My parents were married on March 17, 1973. I always loved hearing the story of how they met. It is such a serendipitous story. The story of when they got engaged is a good one too! I always knew my parents loved each other. I didn't hear them say it often, and I rarely ever saw them kiss, but there was a connection between them that you could see in how they acted towards each other and how they talked to each other. My dad loved my mom and he showed it by going out after a snowstorm to get her a soda from Sonic, before all the roads were cleared. He showed it by stepping in when one of us kids was being disrespectful to her and ending it with his trademarked dad stare. He showed it by sitting on the back porch with her as she talked, always listening but not really listening. Married men know what I am talking about. My point is, there weren't often public displays of affection or star-crossed lover type of behavior, but you could tell they loved each other. Some of my favorite memories of them together include my mom calling my dad a jackass. It was never in a mean or disrespectful way, and she often said it while laughing and turning red. And if she snorted, everyone in the room would start laughing until they too were red in the face. Their love might not have made a great Hollywood blockbuster, but it laid the foundation for a great family.
That kind of love worked well for them, but when I tried to create that same system for my husband and me, it didn't work out. It should be obvious that different couples show their love differently, but the obvious often escapes me. It wasn't until recently, while planning out this post, that it occurred to me that love isn't one size fits all. A loving relationship looks different for different couples. The way of loving between my parents is going to be different for others. Therefore, the question "What is love" will never be just one answer.
A lot of people who don't know God think of him as a wrathful man in the sky just waiting for someone to fail so he can dish out punishment. Yes, there was a lot of punishment in the old testament, but that was always due to the sin someone participated in. God didn't cause those bad things to happen, they were the consequences of our actions. I see God as pure love. When a kid wants to ride a bike without a helmet, what do you do? You can say no until you are blue in the face, but unless you watch that kid at all times, eventually he will have an opportunity to ride his bike without a helmet. You can tell him it is a bad idea and that he will get hurt, but sometimes, the only way to learn a lesson is to suffer through the consequences. The boy falls off his bike and gets hurt. You didn't cause the bike accident or the pain to his head, he did. You love your kid, but sometimes you have to watch them make bad decisions, be there to kiss the boo boo, and hope that they learned what not to do. That is how I see God, he is just our heavenly father trying to tell us that we will get hurt, watching us fall, and praying we learned our lesson.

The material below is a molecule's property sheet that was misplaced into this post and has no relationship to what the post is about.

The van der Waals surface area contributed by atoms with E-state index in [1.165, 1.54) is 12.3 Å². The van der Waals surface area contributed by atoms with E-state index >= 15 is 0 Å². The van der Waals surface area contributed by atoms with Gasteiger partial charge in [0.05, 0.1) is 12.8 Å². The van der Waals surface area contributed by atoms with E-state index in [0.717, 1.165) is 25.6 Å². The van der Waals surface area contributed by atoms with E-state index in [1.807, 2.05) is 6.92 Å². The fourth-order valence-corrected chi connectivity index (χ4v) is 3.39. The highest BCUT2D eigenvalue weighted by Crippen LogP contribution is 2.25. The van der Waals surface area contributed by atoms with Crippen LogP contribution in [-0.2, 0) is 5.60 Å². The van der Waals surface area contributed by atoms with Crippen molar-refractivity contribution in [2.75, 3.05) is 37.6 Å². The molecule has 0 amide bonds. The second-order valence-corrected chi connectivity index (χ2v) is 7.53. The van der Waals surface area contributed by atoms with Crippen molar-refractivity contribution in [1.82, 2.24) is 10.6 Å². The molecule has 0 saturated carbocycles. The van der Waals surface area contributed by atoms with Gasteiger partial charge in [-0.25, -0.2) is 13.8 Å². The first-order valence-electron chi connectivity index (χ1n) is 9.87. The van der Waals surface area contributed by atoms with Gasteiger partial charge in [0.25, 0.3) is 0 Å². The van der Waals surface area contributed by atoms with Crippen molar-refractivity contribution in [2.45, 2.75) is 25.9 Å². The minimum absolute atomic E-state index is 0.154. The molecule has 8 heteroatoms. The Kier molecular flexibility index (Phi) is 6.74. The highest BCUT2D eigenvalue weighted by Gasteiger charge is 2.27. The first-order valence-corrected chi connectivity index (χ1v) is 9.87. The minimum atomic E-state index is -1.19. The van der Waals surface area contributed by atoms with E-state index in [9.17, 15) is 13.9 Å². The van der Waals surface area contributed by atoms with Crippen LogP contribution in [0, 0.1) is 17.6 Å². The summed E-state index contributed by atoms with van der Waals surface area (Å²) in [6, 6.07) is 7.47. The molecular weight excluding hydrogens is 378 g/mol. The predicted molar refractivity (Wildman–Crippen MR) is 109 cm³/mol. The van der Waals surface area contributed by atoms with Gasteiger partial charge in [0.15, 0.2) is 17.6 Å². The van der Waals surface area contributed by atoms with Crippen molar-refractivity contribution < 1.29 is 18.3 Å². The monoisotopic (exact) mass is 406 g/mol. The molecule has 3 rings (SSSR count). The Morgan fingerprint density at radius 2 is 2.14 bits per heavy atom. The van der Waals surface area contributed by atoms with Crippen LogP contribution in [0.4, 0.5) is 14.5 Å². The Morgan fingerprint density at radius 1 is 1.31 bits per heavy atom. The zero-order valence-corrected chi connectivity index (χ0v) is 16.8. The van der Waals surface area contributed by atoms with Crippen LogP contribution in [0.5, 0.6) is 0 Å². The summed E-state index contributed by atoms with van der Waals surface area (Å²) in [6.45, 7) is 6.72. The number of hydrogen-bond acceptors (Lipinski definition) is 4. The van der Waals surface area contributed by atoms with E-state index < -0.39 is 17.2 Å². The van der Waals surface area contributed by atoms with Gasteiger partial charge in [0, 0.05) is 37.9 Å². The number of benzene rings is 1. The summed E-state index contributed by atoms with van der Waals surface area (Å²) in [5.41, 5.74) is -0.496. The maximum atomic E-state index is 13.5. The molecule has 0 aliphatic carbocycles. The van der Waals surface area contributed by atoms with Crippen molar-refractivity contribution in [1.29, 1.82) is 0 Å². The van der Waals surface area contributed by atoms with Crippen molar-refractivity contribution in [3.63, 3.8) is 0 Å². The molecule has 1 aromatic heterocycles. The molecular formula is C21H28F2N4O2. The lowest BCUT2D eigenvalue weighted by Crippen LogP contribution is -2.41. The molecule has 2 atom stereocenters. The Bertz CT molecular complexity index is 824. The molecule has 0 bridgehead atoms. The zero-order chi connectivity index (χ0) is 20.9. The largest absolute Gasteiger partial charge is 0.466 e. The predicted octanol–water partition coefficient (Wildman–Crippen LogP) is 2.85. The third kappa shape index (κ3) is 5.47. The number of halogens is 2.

So, what does this have to do with loving our spouse or each other? Well, if God is love, then it makes sense we need only to look to Him for our answers. We need to start by dismissing the idea that love is a feeling. Many people think of love as the quickening of your heart or your knees going weak. That is infatuation. That is the excitement of something new and different. I get that when I hike to the top of a mountain and see the view, and trust me, I don't love hiking up a mountain, so it is definitely not an indicator of love. We also need to stop thinking that love is when someone does something for you or buys you something. There are plenty of domestic violence survivors who can tell you that. I recently asked people what their definition of love is. Only one got back to me with an answer (the rest of y'all are on lavender cross probation, FYI), but the answer she gave was a good one. She described love as a supernatural gift from God. I love that answer! It is so perfect! Supernatural is out of this world, unbelievable, mysterious, epic, and a bunch of other words! And let's face it, sometimes that fact that we manage to live with our loved ones without killing them is in itself, incredibly supernatural.
So what is love? How do you show it? Honestly, I am still working it out. To quote Edison, "I have not failed. I've just found 10,000 ways that won't work". But I do know what love isn't. It isn't a fairytale or a romance novel or a feeling. Infatuation, lust, desire, those are feelings. So far what I have learned about love, at least in my relationship, is that love is a choice. It is knowing all the bad, ugly, imperfect parts of someone and still choosing them anyway. It is waking up each day and making a conscious decision to put that person before yourself and to stay by them not only when life is good, but also when life is unbearable. Unfortunately, most people continue to build their ideas of love around pop culture, and it creates a society of people who never move past the teenage view of what love is. I don't know if we will ever really know what love is, especially in this world, but sometimes the process of elimination is the only way to get the answer.